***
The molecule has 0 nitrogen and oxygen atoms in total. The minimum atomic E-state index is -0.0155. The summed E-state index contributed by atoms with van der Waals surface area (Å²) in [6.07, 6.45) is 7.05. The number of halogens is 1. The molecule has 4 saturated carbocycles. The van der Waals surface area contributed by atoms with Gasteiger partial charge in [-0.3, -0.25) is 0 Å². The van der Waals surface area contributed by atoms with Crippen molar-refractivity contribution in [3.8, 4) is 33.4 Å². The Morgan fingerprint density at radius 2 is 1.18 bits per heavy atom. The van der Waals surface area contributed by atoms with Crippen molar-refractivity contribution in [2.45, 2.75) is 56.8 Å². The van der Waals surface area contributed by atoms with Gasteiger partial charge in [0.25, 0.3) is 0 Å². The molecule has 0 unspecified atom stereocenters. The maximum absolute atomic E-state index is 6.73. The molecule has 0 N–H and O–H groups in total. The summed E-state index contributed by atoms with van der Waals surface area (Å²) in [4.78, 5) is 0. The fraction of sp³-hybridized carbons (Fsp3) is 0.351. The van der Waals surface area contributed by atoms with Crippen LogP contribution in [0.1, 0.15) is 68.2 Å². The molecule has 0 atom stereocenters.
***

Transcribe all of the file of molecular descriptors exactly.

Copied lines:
The molecule has 0 nitrogen and oxygen atoms in total. The minimum atomic E-state index is -0.0155. The summed E-state index contributed by atoms with van der Waals surface area (Å²) in [6.07, 6.45) is 7.05. The number of halogens is 1. The molecule has 4 saturated carbocycles. The van der Waals surface area contributed by atoms with Gasteiger partial charge in [-0.3, -0.25) is 0 Å². The van der Waals surface area contributed by atoms with Crippen molar-refractivity contribution in [3.8, 4) is 33.4 Å². The Morgan fingerprint density at radius 2 is 1.18 bits per heavy atom. The van der Waals surface area contributed by atoms with Crippen molar-refractivity contribution in [2.45, 2.75) is 56.8 Å². The van der Waals surface area contributed by atoms with Gasteiger partial charge in [0.25, 0.3) is 0 Å². The molecule has 0 unspecified atom stereocenters. The maximum absolute atomic E-state index is 6.73. The molecule has 0 N–H and O–H groups in total. The summed E-state index contributed by atoms with van der Waals surface area (Å²) in [4.78, 5) is 0. The fraction of sp³-hybridized carbons (Fsp3) is 0.351. The van der Waals surface area contributed by atoms with Crippen LogP contribution in [0.1, 0.15) is 68.2 Å². The molecule has 0 atom stereocenters.